Ron Haidenger worked at Advanced Gravis Computer Technology Ltd. (Gravis) from early 1988 to late 1995. He started as the Product Manager for the Macintosh product line and was the Director of Product Management when he left to start a new venture in partnership with Grant Russell, one of Gravis‘ co-founders. The interview was conducted by Henner Thomsen of Stay Forever as part of the research into a podcast episode about the Gravis gamepad.

Stay Forever: Can you tell us how Gravis was founded?

Ron Haidenger

Ron: As you likely know, Gravis was started by two school buddies, Dennis Scott-Jackson and Grant Russell. They enjoyed music and planned to build guitar amplifiers, but they also enjoyed video games and that led them to developing their first joystick. One of their frustrations when playing video games was the poor quality of joysticks that were unable to withstand the vigor of serious gameplay. Dennis (Denny), who had access to machining tools at home, designed a new joystick with a unique gimbal mechanism, which later became the basis for the Gravis joystick line.

Stay Forever: Some sources say Gravis was founded in 1982, while others claim 1985 (which was when the first product was introduced). Which one is true?

Ron: I initially met Grant Russell in 1985 while working with him in the head office of an oil company. I was heavily involved in Macintosh products then and I had started a sideline business providing Mac support and data gathering (yes, that was a business before the internet). Grant hired me to do some staff training in the Gravis office. At that time, Grant was working part-time managing Gravis. He left the oil company in late 1987 and when he heard I was looking for a change, he asked me to come join Gravis as the Mac expert just as the first Mac MouseStick came onto the market. I would expect the 1982 date may well be accurate as the founding date, with development and manufacturing being more of a garage-based business until 1985 when they upgraded to a more formal manufacturing facility and began marketing their joystick brand.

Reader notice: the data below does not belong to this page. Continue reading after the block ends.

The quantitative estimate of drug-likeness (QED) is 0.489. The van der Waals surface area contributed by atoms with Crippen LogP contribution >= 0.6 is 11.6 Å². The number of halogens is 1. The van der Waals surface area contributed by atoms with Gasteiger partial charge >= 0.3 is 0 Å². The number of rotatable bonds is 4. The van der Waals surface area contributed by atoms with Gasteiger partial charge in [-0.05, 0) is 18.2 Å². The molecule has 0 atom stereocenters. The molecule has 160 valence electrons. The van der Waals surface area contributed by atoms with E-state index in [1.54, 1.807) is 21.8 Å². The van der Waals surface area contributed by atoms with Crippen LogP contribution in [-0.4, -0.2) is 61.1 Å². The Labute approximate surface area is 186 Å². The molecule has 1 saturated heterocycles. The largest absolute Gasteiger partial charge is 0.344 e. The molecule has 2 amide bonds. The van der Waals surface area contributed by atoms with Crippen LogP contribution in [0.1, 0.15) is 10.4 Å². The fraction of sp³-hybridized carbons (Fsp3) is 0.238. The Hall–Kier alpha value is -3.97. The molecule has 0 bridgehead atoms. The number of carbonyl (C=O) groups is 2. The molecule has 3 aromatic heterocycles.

Stay Forever: What was your role at Gravis when the PC GamePad was introduced in 1991?

Ron: I was the Product Manager at Gravis, responsible for all of our controllers. I was part of the design team and was in charge of all aspects of the GamePad’s marketing. I also came up with its name.

Stay Forever: How did you at Gravis (I think it was mostly Dennis Scott-Jackson?) come up with the concept of the PC GamePad? Was the concept inspired by the SNES controller, or just the shape?

Ron: Yes, Denny came up with the concept and technology of the GamePad. Its concept really had nothing to do with the Nintendo, and only during its later industrial design stage did it take on some similarities to the SNES controller. We worked with an industrial design company to define the shape and colors of a controller that would satisfy our product goals, one of which was being useable for right- and left-handed gamers.

Stay Forever: I found some press reviews from the early nineties which claimed that there had been other gamepads/joypads on the PC before (albeit without success). But I couldn’t find any proof, only a few digital joysticks from the eighties – do you know if there were other PC gamepads before the Gravis GamePad from 1991?

Ron: To the best of my knowledge, the GamePad was the first digital controller for the PC. It was easy to build a digital controller for platforms like the Amiga, but DOS/Windows-based PCs were limited by the existing game ports which only supported two axes of analog input and two digital buttons per controller.

Stay Forever: What do you think, why did it take so long until a true PC gamepad was introduced – 8 years after Nintendo’s Famicom controller (in Japan) popularized the concept?

Ron: The need was evident but, as mentioned above, devices were limited by the existing game ports used universally throughout the MS-DOS PC world. What was limiting at that time was the lack of digital directional control (X & Y axis) and the availability of only two buttons.

Stay Forever: The GamePad was compatible with all joystick-controlled PC games, but it lacked the PC joystick’s analog signals (which would be necessary for most flight sims). What kind of games were you expecting people to play with the GamePad?

Ron: We never envisioned the GamePad to be an all-purpose controller, it was designed specifically for arcade-style games such as those popular on systems like the Nintendo and other set-top machines. We had a very popular analog joystick so there was no reason for the GamePad to service analog needs, such as for flight simulators.

Stay Forever: Were arcade-style games and platformers like Commander Keen already joystick-compatible when the GamePad was introduced, or did you have to convince the developers to include joystick support?